Q: Our community apartments experienced an extender failure recently and we are without internet service for the time being. While the property gets this fixed, is there any way I can use a temporary Wi-Fi service that won’t require a long-term sign-up or commitment?
— Nelson L., Stuart
A: Short-term Wi-Fi can be obtained in a number of ways these days.
The easiest means, of course, is to head to a location that offers it for free — such as a coffee shop, library and the like — and connect your devices there.
Another option is to locate a free Wi-Fi hotspot within your community. These are often set up by majority service providers so their subscribers can connect to the web without needing to be home or at the office.
These usually are found in popular meeting areas such as city parks, stadiums and government buildings, to name a few. To see if your region contains any, or to locate free public hotspots in your vicinity, inquire with your current internet provider.
If they are available, then simply go to the location of your choosing and connect your devices there (please note: you may need to sign in with your service provider login for full access).
If these hotspots aren’t available to you, then your next best alternative would be to use your cellphone as a Wi-Fi hotspot. Most smartphones these days can produce their own Wi-Fi signal — created through their provider — and once set up one can simply connect to that signal to access the web.
This capability can typically be rented on a month-to-month basis through the provider, though costs vary by provider and depend on the amount of data used. Call your cell phone provider for more information.
If your smartphone is not able to produce a Wi-Fi signal, then you can purchase an independent mobile Wi-Fi hotspot device either through your cell phone provider or a third-party company to perform this task for you.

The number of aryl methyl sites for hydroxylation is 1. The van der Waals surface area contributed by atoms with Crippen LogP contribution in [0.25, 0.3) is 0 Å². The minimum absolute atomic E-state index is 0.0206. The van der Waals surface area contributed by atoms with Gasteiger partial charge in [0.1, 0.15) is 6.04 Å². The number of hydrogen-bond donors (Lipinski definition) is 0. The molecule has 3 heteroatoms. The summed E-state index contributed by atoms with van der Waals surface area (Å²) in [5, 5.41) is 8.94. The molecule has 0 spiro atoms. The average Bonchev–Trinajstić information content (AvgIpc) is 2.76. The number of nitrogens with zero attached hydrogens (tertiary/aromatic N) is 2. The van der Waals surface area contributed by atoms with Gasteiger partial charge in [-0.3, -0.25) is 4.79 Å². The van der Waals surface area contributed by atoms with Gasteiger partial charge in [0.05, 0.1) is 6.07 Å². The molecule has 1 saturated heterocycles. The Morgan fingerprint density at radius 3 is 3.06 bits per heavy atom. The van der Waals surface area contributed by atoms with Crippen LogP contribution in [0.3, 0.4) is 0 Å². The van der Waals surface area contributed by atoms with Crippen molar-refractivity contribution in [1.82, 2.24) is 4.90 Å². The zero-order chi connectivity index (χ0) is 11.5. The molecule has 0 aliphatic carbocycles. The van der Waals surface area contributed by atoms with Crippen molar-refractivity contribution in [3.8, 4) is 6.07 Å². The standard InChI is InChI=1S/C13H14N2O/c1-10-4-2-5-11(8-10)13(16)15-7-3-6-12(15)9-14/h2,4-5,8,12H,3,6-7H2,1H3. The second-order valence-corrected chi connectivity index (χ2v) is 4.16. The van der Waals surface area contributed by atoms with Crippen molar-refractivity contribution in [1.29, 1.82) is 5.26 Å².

These typically are small boxes, similar in size to a router, that connect to a provider and emit Wi-Fi through what you can connect your devices to. In these cases, you purchase the hotspot independently (typically around $50) and then pay a monthly fee to the signal provider based on the amount of data used. Call your cell phone provider or a local electronics store for more information.
A final option is to purchase a Wi-Fi USB dongle, which is similar to a mobile hotspot device, except that it’s smaller in size and snaps into your computer’s USB drive to power up. These tend to produce weaker signals than mobile hotspot devices.
They better serve one machine than multiple devices but it’s still a potential solution if the other options mentioned do not work out. As with the mobile hotspot device, these items are purchased independently and then you pay a monthly fee for service based on the amount of data used. For more information on this type of device, contact a local electronics store.
Untangling the web
Fans of Hollywood lore, both past and present, will find much to admire at this fun Facebook page — facebook.com/WeirdHollywood. Created by graphic designer Joe Oesterle, the page shares an array of content showcasing the glamor, glitz and behind-the-scenes life in Tinseltown, both on set and off.
Sample posts include a shot of William Shatner and Chris Pine — the two Captain Kirks — arm-wrestling, a warm tribute to recently deceased actor Hal Holbrook and a profile of the legendary A-list bar The Dresden, which recently underwent renovation due to fire.
New content gets posted daily and often includes a lot of “social” interaction from the page’s 90-thousand plus followers.
Contact Eyal Goldshmid at [email protected]